Humbled by the desert
Everyone said it would be pretty chilly in Israel in February, but so far it's been short sleeves, sunscreen, and gorgeous weather. Will it last? Who knows, but we are enjoying it.
Today we began with a devotional down by the beautiful Dead Sea and learned that water flows from the Jordan River into it and then goes no where. It's the lowest elevation on earth and because it has no outlet, it becomes very salty (almost 10 times saltier than the ocean) and is no longer potable or life giving. The analogy was clear...while things can appear beautiful on the outside, if there is no substance inside, it's dead.
Known in the Bible as the “Salt Sea” or the “Sea of the Arabah,” this inland body of water is appropriately named because its high mineral content allows nothing to live in its waters. Other post-biblical names for the Dead Sea include the “Sea of Sodom,” the “Sea of Lot,” the “Sea of Asphalt” and the “Stinking Sea.” In the Crusader period, it was sometimes called the “Devil’s Sea.” All of these names reflect something of the nature of this lake.
Following our devotion we hopped on our tour bus and headed into the 'wilderness'. Our fabulous guide, Yehuda, provided us with the rich history of the area and explained the ways of the Beduions, or desert dwellers. We saw first-hand how a female Beduion shepherdess (?) led her flocks of sheep and goats to graze along the sides of the desert mountains. It was here that Terry began our lesson about Moses leading the Israelites out of Egypt and to the promised land. It wasn't a quick trip; they spent 40 years wandering in the desert first. He read from Deuteronomy 8:3 where it says that for those 40 years God fed them with manna and their lives were totally dependent on Him. He did this to humble them. God wanted to know what was in their hearts, and whether they would keep His commandments or not. Then Terry fast-forwarded to the time Jesus spent 40 days fasting in the wilderness. When Satan tempted Jesus, He replied that man does not live by bread alone, but by every word from God, which was from this same Old Testament passage in Deuteronomy. The desert teaches by humbling us so that we will put our trust only in God. Fortunately, our actual desert time was a mere 40 minutes but this passage and our location brought the lesson to life and made quite an impression...one none of us hopes to ever forget.
Our next stop was a Beduion camp. The first order of business was....well....after all today was 'Hump Day'...we rode camels! :-). There were two riders per camel and it gave us all quite an appreciation for desert living. They are most certainly not a comfortable mode of transportation, but they truly are beasts of burden and have the ability to work in the harshest of desert conditions. Once our ride was over (thankfully!) we were treated to wonderful Beduion hospitality. Our first treat was a cold drink and fresh fruit. Then, in traditional Beduion style, we were invited into their tent, and served sweet hot tea, cardamom coffee, and finally homemade (errr, rather tent-made) pita bread, which was probably the best I've ever tasted! The lesson at this stop was about hospitality. We were shown that these traditions were alive in the days of Abraham and continue today. As a church, we are called to break bread with one another in fellowship and to live life generously.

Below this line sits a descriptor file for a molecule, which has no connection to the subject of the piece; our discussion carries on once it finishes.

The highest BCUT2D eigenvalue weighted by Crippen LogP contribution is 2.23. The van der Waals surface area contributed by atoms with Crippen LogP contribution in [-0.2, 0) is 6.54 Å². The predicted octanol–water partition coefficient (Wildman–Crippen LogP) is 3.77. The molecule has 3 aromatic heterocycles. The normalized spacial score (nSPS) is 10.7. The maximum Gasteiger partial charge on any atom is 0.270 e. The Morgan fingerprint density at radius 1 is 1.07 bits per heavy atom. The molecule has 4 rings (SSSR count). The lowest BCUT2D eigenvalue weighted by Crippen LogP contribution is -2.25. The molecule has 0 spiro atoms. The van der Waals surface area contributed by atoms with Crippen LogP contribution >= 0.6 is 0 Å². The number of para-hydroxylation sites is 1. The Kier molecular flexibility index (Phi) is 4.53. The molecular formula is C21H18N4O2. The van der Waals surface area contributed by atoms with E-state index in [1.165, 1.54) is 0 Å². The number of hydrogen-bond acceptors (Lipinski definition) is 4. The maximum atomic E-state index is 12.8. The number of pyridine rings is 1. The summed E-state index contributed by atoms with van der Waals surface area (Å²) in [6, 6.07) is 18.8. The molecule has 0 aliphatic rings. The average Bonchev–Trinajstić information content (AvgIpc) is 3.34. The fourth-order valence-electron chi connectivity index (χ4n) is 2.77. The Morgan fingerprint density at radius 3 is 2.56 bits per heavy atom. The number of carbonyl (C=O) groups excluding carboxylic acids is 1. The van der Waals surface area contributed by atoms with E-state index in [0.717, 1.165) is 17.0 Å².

Next was lunch where we enjoyed another picnic feast, and this time we were in a park at Tel Arad in the Judaean mountains. Following lunch we hiked up to the top of the Tel where we saw the ruins of a large fortress, water cistern, as well as the only ever discovered temple of God outside of Jerusalem. The walls surrounding Tel Arad are mostly still standing and more than impressive. Yehuda's history lesson combined with Terry's Bible lesson gave us a much deeper understanding of how God uses metaphors of earthly things, such as mighty fortresses and immense water cisterns, to convey spiritual teachings upon us. While water and fortresses serve to sustain and protect us physically, our faith and our obedience serve to protect us spiritually. Our standing in the middle of these structures together with this lesson was incredibly impactful.
It was now time to drive back to our beautiful hotel for some free time in and around the scenic Dead Sea and then another fabulous dinner. Our group is getting lots of exercise and fresh air...sleep will come quick!
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